The voice work is fine, and I don’t have any real complaints; however, here is another departure from the Timmverse, in that I believe every voice actor is performing their character for the first time. The entire voice cast is made up of prime time television actors. White Collar actor Matt Bomer is Superman/Clark Kent, Castle actress Stana Katic does my favorite performance as a feisty Lois Lane, and 19-year old Molly Quinn (also from Castle) is on Supergirl duty. The most distinguished and experienced actor lending his talents is John Noble from Fringe, though I am most familiar with him as Denethor in The Lord of the Rings trilogy. It’s all perfectly fine, but I’ve gotten used to other actors doing some of these voices for years. I miss Tim Daly. There’s something you don’t get to say everyday.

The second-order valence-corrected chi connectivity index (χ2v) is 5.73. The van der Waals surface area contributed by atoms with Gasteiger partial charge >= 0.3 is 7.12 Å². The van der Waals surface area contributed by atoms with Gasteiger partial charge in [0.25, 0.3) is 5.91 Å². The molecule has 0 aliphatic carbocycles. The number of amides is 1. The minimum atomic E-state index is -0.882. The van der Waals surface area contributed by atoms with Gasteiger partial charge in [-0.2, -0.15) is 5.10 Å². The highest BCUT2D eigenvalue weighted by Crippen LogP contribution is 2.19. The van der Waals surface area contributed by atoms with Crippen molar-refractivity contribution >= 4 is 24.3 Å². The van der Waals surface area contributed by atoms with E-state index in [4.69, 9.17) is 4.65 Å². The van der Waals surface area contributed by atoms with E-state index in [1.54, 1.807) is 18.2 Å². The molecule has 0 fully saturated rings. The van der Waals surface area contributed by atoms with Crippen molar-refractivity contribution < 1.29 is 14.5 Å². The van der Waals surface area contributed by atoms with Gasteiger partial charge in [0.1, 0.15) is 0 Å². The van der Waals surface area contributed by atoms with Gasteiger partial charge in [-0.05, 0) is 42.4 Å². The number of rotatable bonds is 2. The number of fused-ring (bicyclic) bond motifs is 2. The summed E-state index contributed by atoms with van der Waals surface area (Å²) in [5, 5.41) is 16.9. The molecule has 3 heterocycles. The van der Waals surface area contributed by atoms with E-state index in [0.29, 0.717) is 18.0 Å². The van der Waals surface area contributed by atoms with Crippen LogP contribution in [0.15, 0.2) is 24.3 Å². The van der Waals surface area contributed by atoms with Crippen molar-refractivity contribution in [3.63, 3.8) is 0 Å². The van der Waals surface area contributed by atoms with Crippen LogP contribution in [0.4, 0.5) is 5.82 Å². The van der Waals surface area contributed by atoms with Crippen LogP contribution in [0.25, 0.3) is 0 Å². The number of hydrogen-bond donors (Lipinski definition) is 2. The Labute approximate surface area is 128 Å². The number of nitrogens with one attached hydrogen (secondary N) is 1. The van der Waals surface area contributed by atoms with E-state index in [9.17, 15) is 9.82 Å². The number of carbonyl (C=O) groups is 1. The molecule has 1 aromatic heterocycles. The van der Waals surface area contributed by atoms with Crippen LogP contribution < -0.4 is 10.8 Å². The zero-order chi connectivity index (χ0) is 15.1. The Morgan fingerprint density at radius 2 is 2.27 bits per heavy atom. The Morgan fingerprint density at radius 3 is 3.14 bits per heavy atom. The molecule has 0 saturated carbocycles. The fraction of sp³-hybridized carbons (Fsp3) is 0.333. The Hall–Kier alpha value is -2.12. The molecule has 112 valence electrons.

The real culprit here is the script, which is boring and fails to engage. It’s really just an excuse to blow things up and have Superman beat up a lot of bad guys. It’s interesting, because the making-of documentary included on the disc has interviews with the screenwriter in which he goes into great detail discussing the challenges of writing Superman. He explains that to make the character work, you have to go inside his head; on the outside, he’s invulnerable. On the inside, however, he’s a mess of conflicted emotions. He then discusses how this story is so powerful because Superman has to reconcile the ghosts of his past with the captured city of Kandor as well as try to protect the people he loves, like Lois, in Metropolis. He clearly understands what made the story work when Geoff Johns wrote it for comics, but he brings none of the things he’s talking about to the screen. I searched in vain to connect with this story, but any moment of pathos or emotion was gone before it really got started. In place of that, we’re given terrible dialog straight from shows aimed at 12 years olds; lines such as “Hey, slug head! You talk too much!” This, of course, is followed by a fight.